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Upcoming City Projects and Trees

upcoming city projects and trees

Dear District #7 community, 

With the City of Edwardsville preparing to start several projects, we wanted to communicate some impacts to District #7’s treescape. Before April 1, 2024, the city will remove five trees along West Street in the IDOT right-of-way to make space for a new 12-inch water main and expansion of the Route 66 Trail. This summer the city will replace the 103-year-old four-inch water main with a 12-inch line. The current main serves Lincoln Middle School but stops before reaching Schwarz Street. The plan is to connect the new water main to the existing one along IL-157 to ensure there is enough water pressure for fire safety in the schools and surrounding area. 

After completing the water main project, the city will begin construction of the MEPRD (Metro East Park and Recreation District) grant funded expansion of the Route 66 Trail from St. Louis Street to Schwarz Street, with a future connection planned from Schwarz Street to Enclave Blvd.  

An information graphic below illustrates which trees are expected to be removed by the city. The tree closest to the corner of St. Louis Street and West Street will remain and measures will be taken to try and protect the tree from damage during the removals and future construction. However, please note that any time work occurs, or non-permeable surfaces (such as sidewalks) occupy space underneath the dripline of a tree, it creates the potential for decline. After the city projects conclude, District #7 will monitor the health of this tree annually for its long-term viability.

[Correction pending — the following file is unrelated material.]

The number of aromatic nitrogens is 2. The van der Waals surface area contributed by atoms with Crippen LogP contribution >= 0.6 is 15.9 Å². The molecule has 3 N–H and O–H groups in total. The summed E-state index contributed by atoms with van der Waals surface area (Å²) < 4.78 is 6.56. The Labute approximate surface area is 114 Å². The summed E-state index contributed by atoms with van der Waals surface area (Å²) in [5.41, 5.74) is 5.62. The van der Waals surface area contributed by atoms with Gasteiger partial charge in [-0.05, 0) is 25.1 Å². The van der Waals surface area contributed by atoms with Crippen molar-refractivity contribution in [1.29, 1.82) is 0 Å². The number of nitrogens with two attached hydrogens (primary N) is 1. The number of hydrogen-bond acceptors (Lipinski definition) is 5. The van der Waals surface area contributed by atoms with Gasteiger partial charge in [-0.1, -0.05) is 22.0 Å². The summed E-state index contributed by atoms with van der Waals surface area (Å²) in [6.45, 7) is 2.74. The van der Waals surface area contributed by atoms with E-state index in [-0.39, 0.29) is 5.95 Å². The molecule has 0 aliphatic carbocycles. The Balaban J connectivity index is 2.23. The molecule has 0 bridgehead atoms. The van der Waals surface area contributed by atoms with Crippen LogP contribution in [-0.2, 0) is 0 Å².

In addition to the five trees within the IDOT right-of-way, three ash trees in the lawn east of Hadley House will also be removed. The ash trees are scheduled to be removed due to the Emerald Ash Borer (EAB) infestation that is causing the health of the trees to decline with death, if not already, imminent. For more information regarding Emerald Ash Borer, here is a link to the Illinois Department of Agriculture.  

There are additional ash trees throughout District #7 that are scheduled for removal due to this infestation and decline as well. The EAB’s larvae feed on the inner bark, the layer between the bark and wood, which disrupts the tree’s ability to transport water and crucial nutrients from the soil to the leaves; thus, causing the tree to decline and eventually die. A declining or dead tree poses a safety concern, as it opens the opportunity for the tree to drop branches or even topple over. The best practice is to remove any infested trees. 

After removing these ash trees, District #7 is committing to planting new Illinois native sapling, one-for-one; meaning for every tree that is removed, a new sapling will be planted. If the tree is larger in diameter, at the discretion of District #7, multiple trees will be planted. The location of these new saplings will be determined later; as spacing, species, and maintaining open space for activities will be taken into consideration.  

Thank you for your understanding as we cooperate with the City of Edwardsville projects and tree safety concerns. 

Patrick Shelton, Ed.D.